Thailand Market Report:
Thailand had a gross domestic product (GDP) of US$390.2 billion in 2013, which is expected to grow by 4.5% in 2014. The World Bank upgraded Thailand to an upper-middle income economy in 2011 due to significant social and economic growth. Thailand is the nineteenth most populous country in the world with 68.2 million people. The population is expected to reach 69.3 million by 2017. Annual consumer expenditure was US$3,243 per capita in 2013, with food and non-alcoholic beverages representing US$908 or 28% of that total. Thailand’s processed food imports were valued at C$9.3 billion in 2013. Canada’s share was 0.5%. The United States, Argentina, China, Brazil, and Australia were the largest suppliers of processed food to Thailand in 2013, providing 42.6% of the market. Thailand’s processed food imports had an annual growth rate of 4.5% between 2011 and 2013.
Growing populations, rising disposable incomes and progressive urbanization in Asia and the Pacific region have spurred rapid growth in the consumption of animal source foods. The region has generated more than half the gains in global livestock production since the early 1990s and this growth is expected to continue in the foreseeable future. However, the manner of supply growth has also imposed considerable social, health and ecological costs. Signs of resource stress are now becoming visible and are raising new challenges for food and nutrition security of the poor. There are also growing concerns of real and potential marginalization of small producers in the process, resulting in missed opportunities for supporting rural livelihoods.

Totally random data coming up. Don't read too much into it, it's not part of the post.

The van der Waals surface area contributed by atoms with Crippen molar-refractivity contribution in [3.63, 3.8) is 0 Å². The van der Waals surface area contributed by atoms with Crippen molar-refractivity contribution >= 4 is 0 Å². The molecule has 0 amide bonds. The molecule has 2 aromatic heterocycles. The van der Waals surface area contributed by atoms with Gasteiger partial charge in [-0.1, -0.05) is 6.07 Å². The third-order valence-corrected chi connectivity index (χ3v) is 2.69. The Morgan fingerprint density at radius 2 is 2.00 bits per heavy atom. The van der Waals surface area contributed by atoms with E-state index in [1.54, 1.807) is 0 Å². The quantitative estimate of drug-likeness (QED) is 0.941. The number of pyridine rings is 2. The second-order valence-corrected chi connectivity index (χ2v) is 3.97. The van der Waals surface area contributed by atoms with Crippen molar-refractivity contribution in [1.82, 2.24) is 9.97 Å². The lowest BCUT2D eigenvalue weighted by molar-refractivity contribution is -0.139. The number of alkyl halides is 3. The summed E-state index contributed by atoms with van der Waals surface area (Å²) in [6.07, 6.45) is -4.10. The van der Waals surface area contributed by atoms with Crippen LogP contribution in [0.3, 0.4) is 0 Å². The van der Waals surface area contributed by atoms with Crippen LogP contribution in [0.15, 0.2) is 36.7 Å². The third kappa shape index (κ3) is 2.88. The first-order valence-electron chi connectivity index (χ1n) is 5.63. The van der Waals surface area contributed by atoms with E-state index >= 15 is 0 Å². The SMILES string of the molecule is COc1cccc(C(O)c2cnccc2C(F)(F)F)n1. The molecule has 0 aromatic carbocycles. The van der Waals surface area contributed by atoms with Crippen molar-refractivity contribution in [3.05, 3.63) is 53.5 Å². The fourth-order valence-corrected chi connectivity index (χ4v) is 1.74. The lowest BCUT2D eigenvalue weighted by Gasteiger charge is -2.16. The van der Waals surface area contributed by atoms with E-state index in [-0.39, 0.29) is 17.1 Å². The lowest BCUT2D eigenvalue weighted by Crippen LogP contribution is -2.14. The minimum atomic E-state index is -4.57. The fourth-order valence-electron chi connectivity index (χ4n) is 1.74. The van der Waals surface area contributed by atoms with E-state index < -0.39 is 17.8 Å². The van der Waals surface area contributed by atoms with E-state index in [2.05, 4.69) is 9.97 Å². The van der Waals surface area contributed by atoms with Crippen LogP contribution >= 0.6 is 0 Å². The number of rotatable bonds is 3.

Live cattle marketing and trade systems for Thailand are presented in Figure 4. Traditional mixed cattle-crop producers often produce cattle for low beef value markets. Cattle marketing chains are characterized by a large number of agents which ensures a competitive price structure at the lower end of the market. Traditional producers often sell their cattle to collectors/ middlemen at farm gate through spot transactions and immediate payment. Some also take their cattle directly to the local cattle market. At the market, sellers are usually individual farmers, professional traders or opportunistic speculators. Buyers are mainly traders serving slaughter for butchers or slaughter houses (50%). Some buyers purchase for breeding stock or fattening. Bargaining between a seller and a buyer starts when the seller provides information about the price and age of animals. Negotiations for whole truck load occur with well-known buyers/traders. Sellers pay a market fee and obtain the animal health certificate from local livestock officer to pass to the buyer with the cattle. If the buyer wants to move the animals across provinces, they need to get a movement permit and pays a certain fee. Mid and high-value cattle producers differentiate their products to be traded. Specialized fattening producers often sell their products through spot marketing or group marketing, while contracting is often done between modern slaughterhouses and large commercial feedlots. These producers tend to be located close to destination markets, and often sell directly to butchers or slaughter houses.